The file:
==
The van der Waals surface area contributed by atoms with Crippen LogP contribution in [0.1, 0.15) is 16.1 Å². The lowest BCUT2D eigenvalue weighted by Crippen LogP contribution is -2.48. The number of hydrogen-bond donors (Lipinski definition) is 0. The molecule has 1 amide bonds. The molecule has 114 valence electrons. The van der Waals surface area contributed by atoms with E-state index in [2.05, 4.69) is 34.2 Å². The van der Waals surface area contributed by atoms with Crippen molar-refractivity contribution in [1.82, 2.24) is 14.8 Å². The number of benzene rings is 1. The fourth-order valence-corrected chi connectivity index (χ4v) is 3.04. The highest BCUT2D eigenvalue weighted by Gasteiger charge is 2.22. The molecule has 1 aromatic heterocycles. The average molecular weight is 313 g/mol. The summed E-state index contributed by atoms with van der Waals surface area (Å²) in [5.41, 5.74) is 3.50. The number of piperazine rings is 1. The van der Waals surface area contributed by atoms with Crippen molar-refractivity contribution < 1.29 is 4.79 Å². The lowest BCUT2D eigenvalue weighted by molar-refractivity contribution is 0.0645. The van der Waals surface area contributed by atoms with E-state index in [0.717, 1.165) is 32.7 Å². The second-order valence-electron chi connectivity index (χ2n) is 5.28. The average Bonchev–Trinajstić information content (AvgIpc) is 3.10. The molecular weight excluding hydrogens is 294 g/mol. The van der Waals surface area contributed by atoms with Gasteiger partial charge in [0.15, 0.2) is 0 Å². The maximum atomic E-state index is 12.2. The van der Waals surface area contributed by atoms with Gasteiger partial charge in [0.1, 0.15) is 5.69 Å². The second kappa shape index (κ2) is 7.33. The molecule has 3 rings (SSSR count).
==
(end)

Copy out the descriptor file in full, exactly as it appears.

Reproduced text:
The van der Waals surface area contributed by atoms with Crippen LogP contribution in [0.1, 0.15) is 16.1 Å². The lowest BCUT2D eigenvalue weighted by Crippen LogP contribution is -2.48. The number of hydrogen-bond donors (Lipinski definition) is 0. The molecule has 1 amide bonds. The molecule has 114 valence electrons. The van der Waals surface area contributed by atoms with E-state index in [2.05, 4.69) is 34.2 Å². The van der Waals surface area contributed by atoms with Crippen molar-refractivity contribution in [1.82, 2.24) is 14.8 Å². The number of benzene rings is 1. The fourth-order valence-corrected chi connectivity index (χ4v) is 3.04. The highest BCUT2D eigenvalue weighted by Gasteiger charge is 2.22. The molecule has 1 aromatic heterocycles. The average molecular weight is 313 g/mol. The summed E-state index contributed by atoms with van der Waals surface area (Å²) in [5.41, 5.74) is 3.50. The number of piperazine rings is 1. The van der Waals surface area contributed by atoms with Crippen molar-refractivity contribution < 1.29 is 4.79 Å². The lowest BCUT2D eigenvalue weighted by molar-refractivity contribution is 0.0645. The van der Waals surface area contributed by atoms with E-state index in [0.717, 1.165) is 32.7 Å². The second-order valence-electron chi connectivity index (χ2n) is 5.28. The average Bonchev–Trinajstić information content (AvgIpc) is 3.10. The molecular weight excluding hydrogens is 294 g/mol. The van der Waals surface area contributed by atoms with Gasteiger partial charge in [0.15, 0.2) is 0 Å². The maximum atomic E-state index is 12.2. The van der Waals surface area contributed by atoms with Gasteiger partial charge in [0.1, 0.15) is 5.69 Å². The second kappa shape index (κ2) is 7.33. The molecule has 3 rings (SSSR count).